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Kathryn Dumbleton, Michel Guillon, Trisha Patel, Kishan Patel, Cecile A Maissa; Quantification of contact lens wettability after prolonged visual device use under low humidity conditions. Invest. Ophthalmol. Vis. Sci. 2016;57(12):1461.
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© ARVO (1962-2015); The Authors (2016-present)
Discomfort complaints remain the major cause of contact lens drop out despite the growth of the daily disposable (DD) modality and the advent of many new materials. Loss of comfort is associated with longer wearing time, demanding visual tasks, and dry environments. In order to better understand the problem, this study investigated the impact of challenging conditions on wettability of current DD contact lenses.
Habitual DAILIES®TOTAL1® (DT1, n=29) and clariti®1day (c1d, n=31) DD wearers were tested with their habitual lenses and with MyDayTM (MD) and 1-DAY ACUVUE® TruEye® (TE) DD lenses. Digital videos were captured using non-invasive Tearscope illumination after 3 hrs of conventional wear and a subsequent 3 hrs of computer use in a controlled environment of 20% humidity (20%H), with each lens type. The Tear Film Kinetics (TFK), non-invasive break up time (NIBUT) and minimum protected area (MPA) of the lens surface by the tear film, were analyzed over the entire interblink period post hoc by masked investigators.
For habitual DT1 wearers, NIBUT was similar after 3 hrs of wear with all lens types, but longer after exposure at 20%H with DT1 than with MD and TE (Mean: DT1 9.2s, MD 6.3s, TE 5.1s; p = 0.052 and p = 0.006 respectively; upper confidence limit = 0.03). The greatest difference in MPA between lenses was after 20%H with DT1 achieving greater protection than MD and TE (Mean DT1 95.4%, MD 84.4%, TE 83.0%, p = 0.002 and p < 0.001 respectively; upper confidence limit < 0). For habitual c1d wearers, TFK were similar for all lens types with the exception of greater MPA for c1d and MD than for TE after 20%H (c1d 89.0%, MD 88.4%, TE 76.2%, p = 0.001 and p = 0.002 respectively).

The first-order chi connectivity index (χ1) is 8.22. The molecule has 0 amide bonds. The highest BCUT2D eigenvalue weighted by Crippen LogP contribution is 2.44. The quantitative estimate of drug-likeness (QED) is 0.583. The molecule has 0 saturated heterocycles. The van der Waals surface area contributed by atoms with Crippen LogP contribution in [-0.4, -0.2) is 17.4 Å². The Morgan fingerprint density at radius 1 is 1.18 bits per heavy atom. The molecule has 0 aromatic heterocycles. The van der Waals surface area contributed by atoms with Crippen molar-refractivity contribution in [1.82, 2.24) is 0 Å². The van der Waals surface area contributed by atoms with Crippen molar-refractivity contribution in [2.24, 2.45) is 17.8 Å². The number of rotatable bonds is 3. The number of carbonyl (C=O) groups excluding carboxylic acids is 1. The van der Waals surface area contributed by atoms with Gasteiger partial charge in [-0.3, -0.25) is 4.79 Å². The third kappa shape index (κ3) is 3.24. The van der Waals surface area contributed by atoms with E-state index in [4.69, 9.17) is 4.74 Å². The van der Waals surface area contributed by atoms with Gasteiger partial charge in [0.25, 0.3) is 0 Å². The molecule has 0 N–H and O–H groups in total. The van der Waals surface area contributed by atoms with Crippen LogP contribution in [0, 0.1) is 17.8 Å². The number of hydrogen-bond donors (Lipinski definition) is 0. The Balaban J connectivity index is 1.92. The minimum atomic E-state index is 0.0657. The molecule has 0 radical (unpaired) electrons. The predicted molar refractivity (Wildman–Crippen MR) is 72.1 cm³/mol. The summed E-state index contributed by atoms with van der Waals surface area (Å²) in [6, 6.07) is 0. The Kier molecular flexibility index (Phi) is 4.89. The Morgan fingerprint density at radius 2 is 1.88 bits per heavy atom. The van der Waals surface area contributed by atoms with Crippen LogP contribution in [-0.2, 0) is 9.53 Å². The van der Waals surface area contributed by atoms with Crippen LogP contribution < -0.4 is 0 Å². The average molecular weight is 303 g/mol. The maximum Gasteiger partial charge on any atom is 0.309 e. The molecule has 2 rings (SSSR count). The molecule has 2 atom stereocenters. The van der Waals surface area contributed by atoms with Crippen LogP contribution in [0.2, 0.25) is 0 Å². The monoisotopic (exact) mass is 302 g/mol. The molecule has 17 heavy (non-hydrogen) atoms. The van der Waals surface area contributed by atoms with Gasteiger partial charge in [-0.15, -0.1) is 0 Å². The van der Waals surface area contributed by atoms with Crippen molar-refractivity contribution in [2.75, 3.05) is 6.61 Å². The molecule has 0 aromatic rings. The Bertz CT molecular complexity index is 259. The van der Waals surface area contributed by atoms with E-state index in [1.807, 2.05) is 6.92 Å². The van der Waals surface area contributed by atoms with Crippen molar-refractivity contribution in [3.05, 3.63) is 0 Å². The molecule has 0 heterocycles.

Quantification of the TFK after prolonged, intense visual device use under controlled low humidity conditions is a highly discriminant methodology that can be used to differentiate between in vivo contact lens wettability of different contact lenses. The technique allows quantification of the resistance of the surface to dehydrate under demanding wear conditions, which are more representative of wearing conditions associated with the greatest symptomatology.
This is an abstract that was submitted for the 2016 ARVO Annual Meeting, held in Seattle, Wash., May 1-5, 2016.
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